What makes a story worth writing?  A story is worth writing when it becomes a part of what makes us who we are.  When it begins to drive us beyond the bounds of our own limitations.  When the need to finish the story outweighs the energy and effort required.  When the story produces such a strong sense of purpose for ourselves that others can sense it and are moved by it as well.  A story worth writing will both invigorate and exhaust a writer.  However, once the mountain has been conquered, the view is great.

I believe everyone has a passion they are obsessed with and should pursue with relentless persistence.  What’s your story worth writing?

Influence – After & Before

We are continuously influenced by our experiences and the world around us.  So much so sometimes that it can be hard to sort out who we versus what the world has made us.

Every now and then we need to step back and look at the core of who we are.  Recognizing what truly makes us who we are provides us an anchor for the everything else in our lives.  The anchor, the core, cannot be influenced.  It provides a template for what does influence us, but is not influenced itself.

We can add different experiences, knowledge and wisdom to the boat, but the anchor will always be the same.  It will always root us, no matter how deep the water or turbulent the ocean. It provides us peace when the rest of the world does not.

I would like you to take a minute to look at the image below.  Gazing at the image, what words come to the surface?

Stone and Sand

As you looked at the image, did you come up with words like peace? Zen? Meditation?

The image is really just a rock on sand.  If you want to get detailed, the rock has circles around it, drawn in the sand.  Nothing more to it than that.

Influence is also about priming.  You are setup to react in a specific manner based on the messages you have been provided.  You were influenced to react to the above image in a specific way.

Businesses will influence you in restaurants, stores and advertisements.  Marketing is all about influencing decisions made by consumers.

Writing is largely priming and influence as well.  In order to take someone out of their normal experiences into the world of the story, the author has to continually set the scene, the mood and the flow of the story.

In every day life, we prime others for certain reactions whether or not we intend to do so.  Think about chores around the house.  Kids notoriously do not want to do chores and we provide different incentives to get them to help, such as allowances, or if/then options (ex: if you do the dishes then you can go outside).  As parents, think about your own reactions to doing chores.  Most parents don’t like doing chores either.  Who wants to work and then come home and do more work?  In this way, we unconsciously prime others, including the kids, to view chores as a negative activity.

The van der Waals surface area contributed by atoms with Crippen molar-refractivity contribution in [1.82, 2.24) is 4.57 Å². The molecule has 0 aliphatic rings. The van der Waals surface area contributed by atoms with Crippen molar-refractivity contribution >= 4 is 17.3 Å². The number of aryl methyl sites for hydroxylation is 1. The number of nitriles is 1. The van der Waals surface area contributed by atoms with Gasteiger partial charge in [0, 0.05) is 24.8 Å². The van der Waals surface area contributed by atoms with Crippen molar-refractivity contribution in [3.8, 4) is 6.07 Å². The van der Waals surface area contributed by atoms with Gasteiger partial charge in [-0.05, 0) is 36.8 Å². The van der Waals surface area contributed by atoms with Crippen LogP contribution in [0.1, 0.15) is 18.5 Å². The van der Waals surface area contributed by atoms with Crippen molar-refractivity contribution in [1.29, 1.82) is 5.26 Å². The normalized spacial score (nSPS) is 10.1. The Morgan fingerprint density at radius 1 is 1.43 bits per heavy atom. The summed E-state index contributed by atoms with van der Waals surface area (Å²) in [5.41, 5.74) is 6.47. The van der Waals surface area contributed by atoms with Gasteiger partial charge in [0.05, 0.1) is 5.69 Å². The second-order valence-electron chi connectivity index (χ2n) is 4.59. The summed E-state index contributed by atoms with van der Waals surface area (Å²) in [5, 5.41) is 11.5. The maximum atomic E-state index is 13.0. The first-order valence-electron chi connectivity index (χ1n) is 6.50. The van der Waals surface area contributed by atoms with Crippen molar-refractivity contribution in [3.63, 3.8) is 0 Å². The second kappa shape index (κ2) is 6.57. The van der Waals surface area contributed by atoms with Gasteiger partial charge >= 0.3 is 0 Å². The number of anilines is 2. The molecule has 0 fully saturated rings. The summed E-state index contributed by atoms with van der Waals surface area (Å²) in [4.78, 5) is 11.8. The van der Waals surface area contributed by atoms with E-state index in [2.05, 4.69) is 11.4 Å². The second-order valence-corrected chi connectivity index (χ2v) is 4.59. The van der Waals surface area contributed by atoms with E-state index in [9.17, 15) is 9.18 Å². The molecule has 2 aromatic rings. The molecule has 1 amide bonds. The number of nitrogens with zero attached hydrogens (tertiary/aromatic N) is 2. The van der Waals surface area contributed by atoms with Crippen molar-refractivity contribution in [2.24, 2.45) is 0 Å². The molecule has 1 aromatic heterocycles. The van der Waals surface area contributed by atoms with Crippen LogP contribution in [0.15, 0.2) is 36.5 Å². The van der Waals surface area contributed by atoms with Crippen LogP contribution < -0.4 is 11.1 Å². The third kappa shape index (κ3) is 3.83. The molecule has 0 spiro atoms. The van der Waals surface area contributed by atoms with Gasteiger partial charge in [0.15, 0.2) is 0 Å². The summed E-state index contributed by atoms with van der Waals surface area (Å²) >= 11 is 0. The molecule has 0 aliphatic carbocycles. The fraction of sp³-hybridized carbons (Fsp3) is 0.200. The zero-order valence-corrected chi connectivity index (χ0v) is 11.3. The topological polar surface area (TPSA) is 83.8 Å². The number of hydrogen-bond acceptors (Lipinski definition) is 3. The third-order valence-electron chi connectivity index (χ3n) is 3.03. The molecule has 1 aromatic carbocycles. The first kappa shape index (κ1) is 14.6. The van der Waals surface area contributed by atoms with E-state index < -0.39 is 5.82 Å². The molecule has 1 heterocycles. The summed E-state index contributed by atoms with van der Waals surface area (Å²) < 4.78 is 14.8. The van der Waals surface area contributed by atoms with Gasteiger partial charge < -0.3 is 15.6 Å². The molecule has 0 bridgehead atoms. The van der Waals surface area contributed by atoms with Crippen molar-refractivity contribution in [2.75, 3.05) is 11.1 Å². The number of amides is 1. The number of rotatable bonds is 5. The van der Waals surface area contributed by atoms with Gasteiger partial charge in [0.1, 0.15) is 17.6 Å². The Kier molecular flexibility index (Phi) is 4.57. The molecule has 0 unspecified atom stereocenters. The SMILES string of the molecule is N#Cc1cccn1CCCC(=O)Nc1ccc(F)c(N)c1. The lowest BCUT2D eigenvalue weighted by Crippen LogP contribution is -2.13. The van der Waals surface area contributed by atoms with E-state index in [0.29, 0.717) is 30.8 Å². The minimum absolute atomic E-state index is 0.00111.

What’s one thing you do regularly, good or bad, you think inadvertently influences those around you?

On the flip side, can you recognize the subtle influences around you that prime you to react a certain way?


Phrasing – Little changes are big differences

This first post is a little bit writing and a little bit marketing.

When I walked into a Starbucks the other day, as I was waiting to order, I heard something I hadn’t heard before.  One of the baristas was asking the customer in drive-thru, “What can I get started for you?”  Now, for a moment you may say, how is that any different from, “What can I get you?”  However, there is a big difference in what the phrase now implies.

Going for the standard “What can I get you?” phrase, the implication is I order, the person behind the counter then picks out the item I order, gives it to me and I pay.  This is perfect for a store, where nothing is made on the spot.

By tweaking the phrase into “What can I get started for you?” or “What can I start for you?”, the phrase now carries an implication that something needs to be made or customized for the order.  This can subtly and unconsciously change a customer’s view and expectations.

For Starbucks, it’s about differentiation and getting customers to understand that they aren’t like other large corporate coffee shops, but are more like your local coffee shop, introducing a personal element into the experience.

Now, think of this same concept in terms of writing: phrasing changes context.  Of course we understand this when the phrasing changes are significant.  Who hasn’t been on the wrong side of the “you could have phrased that a little better” or “you could have worded that differently” feedback comments, or said these to themselves?

But the phrasing difference in the example above is minor.  It’s just replacing the word ‘get’ with the words ‘start for’ and now the phrase means something different.  The change it evokes is also minor, but phrases like this can alter the context of a paragraph, or break up the flow in that section.

Think of a common phrase you say or hear in your every day, change one or two words without significantly altering the meaning.  Think of what the phrase now implies that it didn’t before.

Author and Casual Photographer